Sonoma County church cited for public health order violations commits to continue services
A Santa Rosa-area church that received repeated warnings for holding indoor services with large numbers of mostly unmasked worshippers was fined this week for violating public health orders, becoming the first church hit with a county citation since regional stay-home orders took effect in March.
The senior pastor of Spring Hills Church in Fulton vowed Thursday to continue defying a county ban on indoor worship services and large gatherings, setting the stage for a showdown pitting religious freedom against public health.
Leaders at Spring Hills Church were warned by the county three times since September to discontinue indoor services, county officials said this week. A fourth complaint, filed Jan. 21 with the county permit department, resulted in a $100 fine after a code enforcement team visited the church and discovered several hundred people attending weekend services, gatherings that public officials fear could spread the coronavirus throughout the wider community.
“It was a large number of people, meeting indoors and without masks. It’s a pretty straightforward thing. Clearly in excess of the order,” said Tennis Wick, director of the county’s permit department.
Spring Hill’s senior pastor, Bret Avlakeotes, said he will continue to host indoor services despite the county enforcement action.
“We’re not trying to prove anything, just meet people’s need for God. If people are uncomfortable, don’t come,” said Avlakeotes, who founded the church with his wife, Eve, in 1992. “We’ve gotten the warnings, but it’s kind of like do I listen to God and meet people’s spiritual needs as a pastor and church and listen to God and follow scripture, assemble of our own free will? Or is the state God?”
Supervisor Lynda Hopkins, chair of the Board of Supervisors, was aghast at learning about what appeared to be a rogue church devoted to continuing services, lamenting that it could inspire others to follow suit, endangering the broader Sonoma County community.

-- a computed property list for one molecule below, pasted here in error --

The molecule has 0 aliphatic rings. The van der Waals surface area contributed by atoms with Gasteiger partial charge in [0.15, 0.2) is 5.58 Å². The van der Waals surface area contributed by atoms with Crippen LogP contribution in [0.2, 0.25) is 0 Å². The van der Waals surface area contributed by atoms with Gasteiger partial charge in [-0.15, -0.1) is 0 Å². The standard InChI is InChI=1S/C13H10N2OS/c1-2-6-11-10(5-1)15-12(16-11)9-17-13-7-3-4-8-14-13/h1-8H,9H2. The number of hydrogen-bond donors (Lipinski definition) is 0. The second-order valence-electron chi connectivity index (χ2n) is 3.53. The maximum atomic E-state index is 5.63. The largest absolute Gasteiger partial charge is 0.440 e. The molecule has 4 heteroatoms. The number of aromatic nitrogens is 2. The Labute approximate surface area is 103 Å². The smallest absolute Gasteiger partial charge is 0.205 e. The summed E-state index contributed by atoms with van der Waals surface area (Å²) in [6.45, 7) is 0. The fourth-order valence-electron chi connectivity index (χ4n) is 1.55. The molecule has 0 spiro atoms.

“It’s appalling and also heartbreaking. Jesus taught us to take care of the most vulnerable among us and this puts the most vulnerable residents in our community at risk,” said Hopkins, who had an Episcopalian upbringing. “The problem is recklessness and bad behavior is contagious. I don’t know why you would encourage people to take risks when you are a respected and trusted leader. It’s irresponsible.”
The county permit department received its first complaint that Spring Hills was violating social distancing measures on Sept. 18, leading staff to contact church leadership to educate them and provide a copy of the public health order, said Paul Gullixson, the county’s communications manager. A second complaint, which included evidence from the Christian church’s Facebook page that it was holding indoor services with large groups of maskless parishioners, was filed Nov. 12, he said. That prompted another warning.
On Dec. 7, a third complaint was filed ahead of a planned, midweek Christmas-related gathering, Gullixson said. Enforcement staff again contacted church leadership about the public health order’s ban on indoor services. However, an on-site visit by code enforcement staff on Dec. 9 found the church to be in compliance with the health order because it was celebrating Advent in a permitted outdoor gathering, Gullixson said.
Finally, on Jan. 21, the county’s health order violation tip line fielded a complaint that Spring Hills Church continued to host indoor services. That report resulted in code enforcement staff visiting the church Sunday morning, when they documented the prohibited activities.
“I can tell you that I doubt it was a surprise when Spring Hills was notified that it was out of compliance. There’s been no shortage of communications and coverage about the stay-home order and restrictions on indoor activities,” Gullixson said.
County officials said they’ve received complaints about three other houses of worship in unincorporated Sonoma County for violating health orders, including for hosting indoor events, and lacking face masks and social distancing. Those reports, which the county keeps anonymous, arrived via its hotline, email address or online “SoCo Report It” platform. Each led to in-person visits from code enforcement staff to issue warnings and provide education, Gullixson said.
“None of these sites were visited twice. One warning and/or discussion was all it took,” he said.
‘Our authority is in question’
The county’s permit department and the Sonoma County Sheriff’s Office share jurisdiction over enforcing the pandemic-related public health order in unincorporated parts of the county. Within city limits, police departments and city enforcement teams are tasked with overseeing their individual jurisdictions, with violation complaints logged with each city’s hotlines or online platforms.